Monday, July 27, 2009


This is Clare Bowskill's account and photographs of last weeks Solesmes Chant Course, Clare runs our music:

The first thing you notice when you arrive in Solesmes is the silence. The streets are deserted, the shops (all two of them) are closed. We hover outside the only restaurant looking at the menu. An American woman stops to talk to us, she is excited to hear an English accent after three weeks staying in the nearby Convent. She informs us the restaurant hasn’t been open for months.

As the bell of the nearby church hidden behind twelve feet high stones walls permeates through the solitude of the village, it becomes quickly apparent that there is only one thing to do in Solesmes. So off we dutifully go to Vespers.

Lessons begin straight after mass on the Monday morning. The group has traveled from the far-flung corners of the globe. From Singapore, Japan, America, Poland, the Netherlands and even Kent. All to learn from the great chant master Dom Daniel Saunier.

Nothing could have prepared me for the incredible experience of learning with Dom Saunier, he can recite the entire Graduale Romanum from memory and thinks nothing of expecting his students to do the same. In his thick French accent, he announces to the group that “you can only know ze chant when you have committed it to memory.” He tells us that the music is not what is written on the page. Those are just printed notes. “The music is what happens beyond the text.” True to his word, task number one is to have the Introit of the week Ecce Deus learnt by lunch. Yikes.

When we are not learning in the classroom, we are sat in the awesome splendour of the church listening to the monks as they chant the Liturgy of the Hours. The beautiful daily Mass is a reminder that the chant must be an integral part of the Novus Ordo. Here the chant is constantly evolving. Dom Saunier shows us the Introit for The Assumption. ‘It was written in 1950,” he declares, “ by a monk here at Solesmes.” He smiles, “he is still alive, you can see him, he is 85.”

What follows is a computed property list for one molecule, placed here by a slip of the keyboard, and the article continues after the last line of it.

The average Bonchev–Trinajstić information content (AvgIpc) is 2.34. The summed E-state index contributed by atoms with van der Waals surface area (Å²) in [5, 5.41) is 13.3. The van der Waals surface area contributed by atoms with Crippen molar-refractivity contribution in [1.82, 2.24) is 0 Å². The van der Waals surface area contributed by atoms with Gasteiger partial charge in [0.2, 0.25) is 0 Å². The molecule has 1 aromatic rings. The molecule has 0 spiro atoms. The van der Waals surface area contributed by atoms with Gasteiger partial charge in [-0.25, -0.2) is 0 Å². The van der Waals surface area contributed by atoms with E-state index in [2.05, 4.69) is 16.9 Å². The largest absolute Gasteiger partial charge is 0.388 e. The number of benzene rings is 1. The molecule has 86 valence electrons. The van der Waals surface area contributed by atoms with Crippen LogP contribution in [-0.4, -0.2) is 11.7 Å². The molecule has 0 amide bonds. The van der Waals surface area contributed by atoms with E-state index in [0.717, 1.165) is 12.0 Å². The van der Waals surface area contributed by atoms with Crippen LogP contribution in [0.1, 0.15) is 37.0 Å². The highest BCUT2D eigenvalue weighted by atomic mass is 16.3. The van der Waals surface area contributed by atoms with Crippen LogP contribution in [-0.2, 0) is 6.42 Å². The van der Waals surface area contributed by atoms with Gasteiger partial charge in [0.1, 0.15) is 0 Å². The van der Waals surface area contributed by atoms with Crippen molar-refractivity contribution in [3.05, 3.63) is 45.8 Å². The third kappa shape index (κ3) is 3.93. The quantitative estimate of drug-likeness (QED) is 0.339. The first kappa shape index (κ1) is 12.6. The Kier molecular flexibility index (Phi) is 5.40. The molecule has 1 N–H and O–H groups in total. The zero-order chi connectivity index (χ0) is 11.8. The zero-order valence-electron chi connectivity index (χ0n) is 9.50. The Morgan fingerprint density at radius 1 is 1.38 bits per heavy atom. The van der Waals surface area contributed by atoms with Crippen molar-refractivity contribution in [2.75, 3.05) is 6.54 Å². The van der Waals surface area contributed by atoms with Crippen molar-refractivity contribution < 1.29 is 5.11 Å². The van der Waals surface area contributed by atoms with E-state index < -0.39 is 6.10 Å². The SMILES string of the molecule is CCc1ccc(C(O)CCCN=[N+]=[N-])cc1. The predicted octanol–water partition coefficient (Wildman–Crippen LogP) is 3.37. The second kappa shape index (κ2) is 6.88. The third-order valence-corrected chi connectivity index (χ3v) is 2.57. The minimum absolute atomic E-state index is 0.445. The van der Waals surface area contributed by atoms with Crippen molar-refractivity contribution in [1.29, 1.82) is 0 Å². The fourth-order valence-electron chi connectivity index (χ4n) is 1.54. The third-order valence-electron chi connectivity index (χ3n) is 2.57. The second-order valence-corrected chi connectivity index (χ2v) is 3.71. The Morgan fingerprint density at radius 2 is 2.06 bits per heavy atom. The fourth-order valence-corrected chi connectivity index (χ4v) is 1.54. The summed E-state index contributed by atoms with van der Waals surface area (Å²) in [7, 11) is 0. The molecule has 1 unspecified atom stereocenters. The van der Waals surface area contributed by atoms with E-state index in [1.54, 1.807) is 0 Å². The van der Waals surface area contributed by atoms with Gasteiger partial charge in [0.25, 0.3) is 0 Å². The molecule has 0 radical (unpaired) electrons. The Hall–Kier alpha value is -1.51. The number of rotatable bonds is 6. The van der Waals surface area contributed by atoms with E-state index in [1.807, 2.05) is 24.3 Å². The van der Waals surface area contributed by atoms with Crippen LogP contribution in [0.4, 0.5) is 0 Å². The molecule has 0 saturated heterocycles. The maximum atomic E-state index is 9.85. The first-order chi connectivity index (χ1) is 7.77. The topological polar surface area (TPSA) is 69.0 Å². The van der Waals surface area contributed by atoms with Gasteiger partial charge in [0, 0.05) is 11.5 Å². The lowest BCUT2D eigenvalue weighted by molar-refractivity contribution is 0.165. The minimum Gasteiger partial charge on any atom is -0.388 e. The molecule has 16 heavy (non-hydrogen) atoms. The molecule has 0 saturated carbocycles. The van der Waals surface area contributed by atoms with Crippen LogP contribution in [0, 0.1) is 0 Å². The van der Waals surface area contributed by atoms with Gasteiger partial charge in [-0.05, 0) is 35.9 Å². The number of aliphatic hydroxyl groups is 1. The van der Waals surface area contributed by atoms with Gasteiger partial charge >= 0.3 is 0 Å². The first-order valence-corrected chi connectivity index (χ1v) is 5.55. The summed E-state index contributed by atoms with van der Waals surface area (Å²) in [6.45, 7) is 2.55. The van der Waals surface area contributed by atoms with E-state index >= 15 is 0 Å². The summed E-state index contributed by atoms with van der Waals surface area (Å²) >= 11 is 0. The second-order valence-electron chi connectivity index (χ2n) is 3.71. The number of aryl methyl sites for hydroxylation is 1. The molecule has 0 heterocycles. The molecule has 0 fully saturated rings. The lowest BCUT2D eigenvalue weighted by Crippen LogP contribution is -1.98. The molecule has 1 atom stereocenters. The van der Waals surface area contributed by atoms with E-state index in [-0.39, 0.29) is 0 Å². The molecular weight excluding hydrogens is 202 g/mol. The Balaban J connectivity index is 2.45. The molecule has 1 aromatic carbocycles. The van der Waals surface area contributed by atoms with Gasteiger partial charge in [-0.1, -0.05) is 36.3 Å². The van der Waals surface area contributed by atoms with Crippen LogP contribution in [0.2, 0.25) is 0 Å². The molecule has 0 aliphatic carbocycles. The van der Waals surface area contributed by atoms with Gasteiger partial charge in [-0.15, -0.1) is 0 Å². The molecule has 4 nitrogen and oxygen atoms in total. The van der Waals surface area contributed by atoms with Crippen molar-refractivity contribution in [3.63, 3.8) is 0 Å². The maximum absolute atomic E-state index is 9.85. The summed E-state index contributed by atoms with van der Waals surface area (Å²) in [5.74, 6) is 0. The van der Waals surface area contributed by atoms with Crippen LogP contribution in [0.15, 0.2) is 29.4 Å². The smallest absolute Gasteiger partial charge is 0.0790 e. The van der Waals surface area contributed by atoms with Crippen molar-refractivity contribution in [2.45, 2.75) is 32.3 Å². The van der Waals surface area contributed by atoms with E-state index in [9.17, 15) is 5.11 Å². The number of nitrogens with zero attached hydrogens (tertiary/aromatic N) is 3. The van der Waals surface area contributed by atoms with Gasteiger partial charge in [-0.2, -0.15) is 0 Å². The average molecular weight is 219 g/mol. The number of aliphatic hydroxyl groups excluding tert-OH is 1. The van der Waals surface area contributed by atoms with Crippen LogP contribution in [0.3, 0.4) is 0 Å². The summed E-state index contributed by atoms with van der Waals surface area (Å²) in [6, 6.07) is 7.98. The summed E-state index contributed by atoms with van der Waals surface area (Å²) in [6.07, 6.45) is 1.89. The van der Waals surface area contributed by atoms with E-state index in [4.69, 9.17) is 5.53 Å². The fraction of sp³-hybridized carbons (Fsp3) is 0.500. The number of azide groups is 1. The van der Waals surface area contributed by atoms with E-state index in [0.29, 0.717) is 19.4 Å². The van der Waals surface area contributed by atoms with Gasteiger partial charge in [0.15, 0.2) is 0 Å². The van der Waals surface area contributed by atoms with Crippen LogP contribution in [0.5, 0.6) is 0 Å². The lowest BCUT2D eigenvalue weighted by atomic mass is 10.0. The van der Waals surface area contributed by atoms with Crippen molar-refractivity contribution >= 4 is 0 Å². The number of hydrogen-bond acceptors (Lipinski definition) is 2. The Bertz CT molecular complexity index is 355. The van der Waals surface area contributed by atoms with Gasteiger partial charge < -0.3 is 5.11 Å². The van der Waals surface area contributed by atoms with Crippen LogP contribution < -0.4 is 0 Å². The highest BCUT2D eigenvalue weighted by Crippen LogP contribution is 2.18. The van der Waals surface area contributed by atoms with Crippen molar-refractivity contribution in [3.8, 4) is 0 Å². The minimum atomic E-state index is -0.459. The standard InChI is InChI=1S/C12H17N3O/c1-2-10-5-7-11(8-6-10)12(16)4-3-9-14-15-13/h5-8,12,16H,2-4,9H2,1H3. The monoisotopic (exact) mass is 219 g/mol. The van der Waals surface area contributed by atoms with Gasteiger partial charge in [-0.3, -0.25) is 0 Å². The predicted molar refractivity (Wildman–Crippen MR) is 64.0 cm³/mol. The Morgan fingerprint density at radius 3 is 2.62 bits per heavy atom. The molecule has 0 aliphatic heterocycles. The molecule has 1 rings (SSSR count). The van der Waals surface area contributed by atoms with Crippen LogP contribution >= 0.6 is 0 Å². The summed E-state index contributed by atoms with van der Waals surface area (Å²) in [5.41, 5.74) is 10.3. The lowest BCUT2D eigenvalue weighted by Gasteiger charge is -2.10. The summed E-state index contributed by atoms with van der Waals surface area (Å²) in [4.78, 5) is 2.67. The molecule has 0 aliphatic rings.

As the lessons continue, Dom Saunier repeats the same point over and over again. To know the chant you must have an intimate understanding of the text. “Ze chant was born of zheeese words,’ he announces with a knowing look. I feel ashamed that my Latin is so appalling.

As l sit with my new Graduale Triplex on my lap, unsuccessfully trying to remember the Introit for Hebdomada XVI wondering how l am ever going to get the hang of it, the opening line couldn’t be more apt. ‘Ecce Deus adiuvat me.” “Behold the Lord is my helper.”


gemoftheocean said...

Zhank you for ze lovely report!

George said...

Wow! What an awesome photograph of the Abbaye! The perfect reflection in the water and the interplay of sunlight. Inspirational - thanks.

Patricius said...

"The music is not what is written on the page. Those are just printed notes. “The music is what happens beyond the text.” Gosh! Thanks

Crux Fidelis said...

I have a few CDs of chant from Solesmes. Heaven on earth!

Jack said...

Hello all,

If you're interested in Gregorian Chant, please check out "Musica Sacra", a group in Brisbane dedicated to sacred music, especially Gregorian Chant.

or call: 0433 285 583


Anonymous said...

toot toot!

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